A plaque remaining from the Big Apple Night Club at West 135th Street and Seventh Avenue in Harlem.

Above, a 1934 plaque from the Big Apple Night Club at West 135th Street and Seventh Avenue in Harlem. Discarded as trash in 2006.

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Entry from October 01, 2013
Brooklynesque

Something (or someone) with the qualities of Brooklyn is “Brooklynesque.” The term “Brooklynesque” has been cited in print since at least 1891, but became popularized since the 1940s.

A similar term is “Manhattanesque.”


Wikipedia: Brooklyn
Brooklyn /ˈbrʊklɪn/ is the most populous of New York City’s five boroughs, with about 2.5 million people, and the second-largest in area. Since 1896, Brooklyn has had the same boundaries as Kings County, which is now the most populous county in New York and the second-most densely populated county in the United States, after New York County (Manhattan). It is also the westernmost county on Long Island. Today, if it were an independent city, Brooklyn would rank as the fourth most populous city in the U.S., behind only the other boroughs of New York City combined, Los Angeles, and Chicago.

Brooklyn was an independent city until January 1, 1898 when, according to the Charter of “Greater New York”, Brooklyn was consolidated with the other boroughs to form the modern “City of New York”. It continues to maintain a distinct culture. Many Brooklyn neighborhoods are ethnic enclaves where particular ethnic groups and cultures predominate.

Old Fulton NY Post Cards
4 April 1891, The New York Dramatic Mirror, pg. 3, col. 1:
The Brooklyn Life complimented a bicycle club theatre party on the “thorough decorum which they observed during the play.” This is rich, and Brooklynesque all over.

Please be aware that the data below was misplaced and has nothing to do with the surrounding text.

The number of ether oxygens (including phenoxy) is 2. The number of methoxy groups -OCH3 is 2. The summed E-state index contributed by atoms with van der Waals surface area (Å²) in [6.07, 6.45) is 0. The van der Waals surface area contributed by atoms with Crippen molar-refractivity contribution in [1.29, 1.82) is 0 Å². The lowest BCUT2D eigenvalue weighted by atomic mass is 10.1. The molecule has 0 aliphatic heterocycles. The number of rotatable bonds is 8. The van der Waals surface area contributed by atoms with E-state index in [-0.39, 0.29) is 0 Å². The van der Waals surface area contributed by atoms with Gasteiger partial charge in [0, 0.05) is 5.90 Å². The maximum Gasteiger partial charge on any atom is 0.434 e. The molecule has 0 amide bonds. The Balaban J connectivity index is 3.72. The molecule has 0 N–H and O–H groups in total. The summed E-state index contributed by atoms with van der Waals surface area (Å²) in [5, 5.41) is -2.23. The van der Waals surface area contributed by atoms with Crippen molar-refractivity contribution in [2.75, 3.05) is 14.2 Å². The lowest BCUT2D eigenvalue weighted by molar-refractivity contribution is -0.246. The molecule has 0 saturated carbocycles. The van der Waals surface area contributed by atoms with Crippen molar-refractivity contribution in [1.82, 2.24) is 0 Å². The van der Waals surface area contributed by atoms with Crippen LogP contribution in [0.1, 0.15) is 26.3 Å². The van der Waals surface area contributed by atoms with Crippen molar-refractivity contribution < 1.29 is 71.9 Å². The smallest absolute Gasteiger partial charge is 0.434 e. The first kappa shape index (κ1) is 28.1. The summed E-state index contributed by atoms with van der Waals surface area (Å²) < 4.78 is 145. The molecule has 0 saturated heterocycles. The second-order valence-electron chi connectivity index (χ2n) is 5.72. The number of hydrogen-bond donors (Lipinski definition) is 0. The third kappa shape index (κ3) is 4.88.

Google Books
January 1903, The Bookman, pg. 484, col. 2:
“Mr.” Launceley is the Brooklynesque villain of the tale.

14 July 1938, Nevada State Journal (Reno NV), “‘Brooklyn Garbo’ Wins Divorce From Her Luggage-Selling Hubby Who Hit Her” (UP), pg. 1, cols. 2-3:
The sultry-eyed La Gurie walked into the court of Judge Ben Scheinman and in accents as much Brooklynesque as Scandinavian testified that Thomas W. Stewart, her Cucamonga, CaL, luggage-man husband, told her he didn’t love her, emphasized his words with a whack on her cheek, and threatened to thrash her.

28 February 1944, Rockford (IL) Morning Star, “Leave Us Consider Archie, Who Does Things To King’s English” by Frederick C. Othman (United Press Hollywood Correspondent), pg. 12, col. 4:
His pals report that when he was a top-flight radio producer a few years ago, his grammar was as good as anybody’s, his accent not even vaguely Brooklynesque.

8 July 1945, Canton (OH) Repository, “Yanks at Oxford,” pg. 10, col. 3:
THE HALLS OF Oxford University, hallowed by nearly 900 years of student generations, now echo to the clump of G. I. boots, the mingled accents of twangy New Englanders, drawling southerners, Brooklynesque New Yorkers and other voices from all over the United States.

Google News Archive
8 June 1957, St. Petersburg (FL) Times, “TV Key Previews,” pg. 33, col. 3:
He (Art Carney—ed.) croons a Brooklynesque ballad to his best girl, “Mabel.”

Business Insider
Check Out This Utterly Brooklynesque Airbnb Rental
MADELINE STONE OCT. 1, 2013, 5:06 PM
S’mores, anyone?
A stay at this adventurously designed Brooklyn loft — available on Airbnb starting at $118 per night — will transport guests to the great outdoors without ever leaving the building.

Posted by Barry Popik
New York CityNames/Phrases • Tuesday, October 01, 2013 • Permalink